Steve Wright is Director of Grameen Foundation’s Social Performance Management Center. He is a keynote speaker for the upcoming SOCAP11 conference. This is the first of a series of blog posts focusing on the intersection of money and meaning. We’ve excerpted a section of the post below, with a link to the full post afterwards.
Recently, a lot of great thinking has happened around the idea that business – and by extension the economy – should return value, in addition to generating profit. For example, Mark Kramer and Michael Porter wrote a very interesting piece on creating shared value that was also discussed in this New York Times article, “First make money. Also, do good.” Nestle Corporation is one of a growing number of companies that see shared value as an evolved form of corporate social responsibility. Customer capitalism (which focuses on providing value to the customer before the shareholder) is described in the Harvard Business Review as the third stage in the evolution of capitalism. (Professional management and shareholder capitalism are the first two.) And Umair Haque’s book, the New Capitalist Manifesto, describes “thick or authentic value” as the subtraction of total or real cost from the price a product can demand.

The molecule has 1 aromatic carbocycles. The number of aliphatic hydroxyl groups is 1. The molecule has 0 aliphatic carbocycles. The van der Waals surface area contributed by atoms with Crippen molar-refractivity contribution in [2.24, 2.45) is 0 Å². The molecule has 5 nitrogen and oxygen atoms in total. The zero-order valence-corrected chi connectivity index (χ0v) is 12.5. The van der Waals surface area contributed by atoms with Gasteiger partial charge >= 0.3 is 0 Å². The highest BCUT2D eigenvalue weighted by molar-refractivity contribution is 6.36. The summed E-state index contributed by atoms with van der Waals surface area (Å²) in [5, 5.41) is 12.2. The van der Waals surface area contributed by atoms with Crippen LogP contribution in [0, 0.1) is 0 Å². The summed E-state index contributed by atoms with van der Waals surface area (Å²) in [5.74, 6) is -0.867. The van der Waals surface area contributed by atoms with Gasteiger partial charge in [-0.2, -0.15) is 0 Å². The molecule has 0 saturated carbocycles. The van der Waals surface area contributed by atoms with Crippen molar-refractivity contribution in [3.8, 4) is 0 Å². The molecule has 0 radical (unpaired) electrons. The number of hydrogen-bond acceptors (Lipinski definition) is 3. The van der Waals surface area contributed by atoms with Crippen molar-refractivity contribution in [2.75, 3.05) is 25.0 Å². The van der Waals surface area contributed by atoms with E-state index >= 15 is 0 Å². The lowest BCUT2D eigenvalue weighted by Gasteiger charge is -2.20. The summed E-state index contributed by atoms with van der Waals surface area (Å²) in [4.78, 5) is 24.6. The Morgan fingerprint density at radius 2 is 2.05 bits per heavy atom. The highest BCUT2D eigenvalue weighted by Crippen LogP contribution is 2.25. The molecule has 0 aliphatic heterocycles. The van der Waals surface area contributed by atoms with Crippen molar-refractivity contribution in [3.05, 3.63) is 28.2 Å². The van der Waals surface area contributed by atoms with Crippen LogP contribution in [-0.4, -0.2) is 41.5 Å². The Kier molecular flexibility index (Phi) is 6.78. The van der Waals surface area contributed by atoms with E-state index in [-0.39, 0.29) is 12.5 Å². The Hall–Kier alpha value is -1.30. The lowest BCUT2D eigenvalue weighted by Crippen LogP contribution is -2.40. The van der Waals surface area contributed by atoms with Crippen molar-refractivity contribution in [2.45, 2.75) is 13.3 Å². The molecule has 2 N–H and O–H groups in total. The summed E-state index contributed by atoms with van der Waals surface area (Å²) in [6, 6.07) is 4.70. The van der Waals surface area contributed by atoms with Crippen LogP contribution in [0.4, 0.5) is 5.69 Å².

This is a good thing; however, it is still within a largely amoral paradigm, where the mythology centers on the primacy of profit while – potentially, maybe, hopefully – “doing good”. This can also be seen in how we (social enterprises and investors) use the words “sustainable” and “profitable” interchangeably, depending on who we are talking to. “Sustainable” implies a primary focus on doing good, while “profitable” implies a focus on profit.
My intent here is to make arguments that err on the side of doing good, arguing that we should focus on meaning before money.
>> Read Steve’s entire post at the SOCAP11 Blog.
Tags: social performance